Sunday, April 09, 2006

Race report

It's turned out to be a beautiful day, sunny in the low 60s, but it wasn't so great when I raced this morning at 8:00: it was kind of overcast and about 33 degrees. The race was fun, however; I've continued my trend of improving every race, and this time around I didn't get dropped until the very last lap. Woo-hoo! And I didn't feel like throwing up this time, either, an improvement I'm very happy to see. I think I'm getting used to the fast pace of a criterium. My average heart rate was lower and my recovery afterwards much faster. This was the last race in a series of six races, so now I have a few weeks off before I begin again. A few weeks to do what I can to improve my fitness.

As usual, I had a chance to talk with some of the spectators; this time they included the parents of a 14-year-old who is beginning to race and who gave me some pictures they took of me from last week (and I don't even know their names!), and two guys who came to my little town from the big city. They don't know much about bike racing, so I got to be the expert and explain things like "primes" and how to tell when you're heading into the final lap.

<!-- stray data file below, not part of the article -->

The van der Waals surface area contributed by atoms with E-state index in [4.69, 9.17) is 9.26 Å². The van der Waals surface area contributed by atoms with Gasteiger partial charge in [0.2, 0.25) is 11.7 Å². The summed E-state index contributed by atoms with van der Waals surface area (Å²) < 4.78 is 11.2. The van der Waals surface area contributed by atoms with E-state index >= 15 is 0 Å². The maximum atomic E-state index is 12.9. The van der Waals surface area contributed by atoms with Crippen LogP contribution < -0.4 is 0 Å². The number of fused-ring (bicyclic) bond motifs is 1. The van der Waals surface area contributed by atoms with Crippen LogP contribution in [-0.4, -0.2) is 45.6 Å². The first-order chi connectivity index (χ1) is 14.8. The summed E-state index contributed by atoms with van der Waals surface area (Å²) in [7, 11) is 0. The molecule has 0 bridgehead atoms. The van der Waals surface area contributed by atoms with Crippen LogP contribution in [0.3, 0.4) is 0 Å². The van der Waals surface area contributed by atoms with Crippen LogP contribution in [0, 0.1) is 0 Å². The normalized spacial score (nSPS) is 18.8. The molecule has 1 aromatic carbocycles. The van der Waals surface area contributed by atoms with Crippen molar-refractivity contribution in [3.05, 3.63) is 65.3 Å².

I was standing with a group of guys at one point, sort of a part of their conversation, but not quite, one of whom decided to tell a joke or an anecdote, I'm not sure which, about a group of women marching or protesting for women's rights and a man standing behind the group with a sign that said something along the lines of "go do my laundry, bitch!" I have no idea how this was relevant to whatever the conversation was. The guy next to me, not the one who told the story, turned to me and said something about why he was laughing, trying to explain it away, obviously a bit embarrassed. I just walked away at that point. I suppose I could have said something, but I didn't understand the context enough to know why he told the story. Yuck.

Most of my interactions with the men who race and who watch races aren't like that, thank God. I wish more women rode, though. Most of the time, I don't really notice that I'm the only woman, or one of only a couple women, riding with a group of men, but sometimes the conversation gets ugly, and I think, are you forgetting that I'm here? Or do you just not care?

Update: the above story turns out not to be quite as bad as I'd thought. I later found out that the guy telling the misogynistic story was telling it in the process of making fun of another guy, not present, who is known as being ultra-conservative and misogynistic and is, therefore, mocked. The misogynist had sent the story around on an email. I'd missed the larger context, which is bad enough, of course.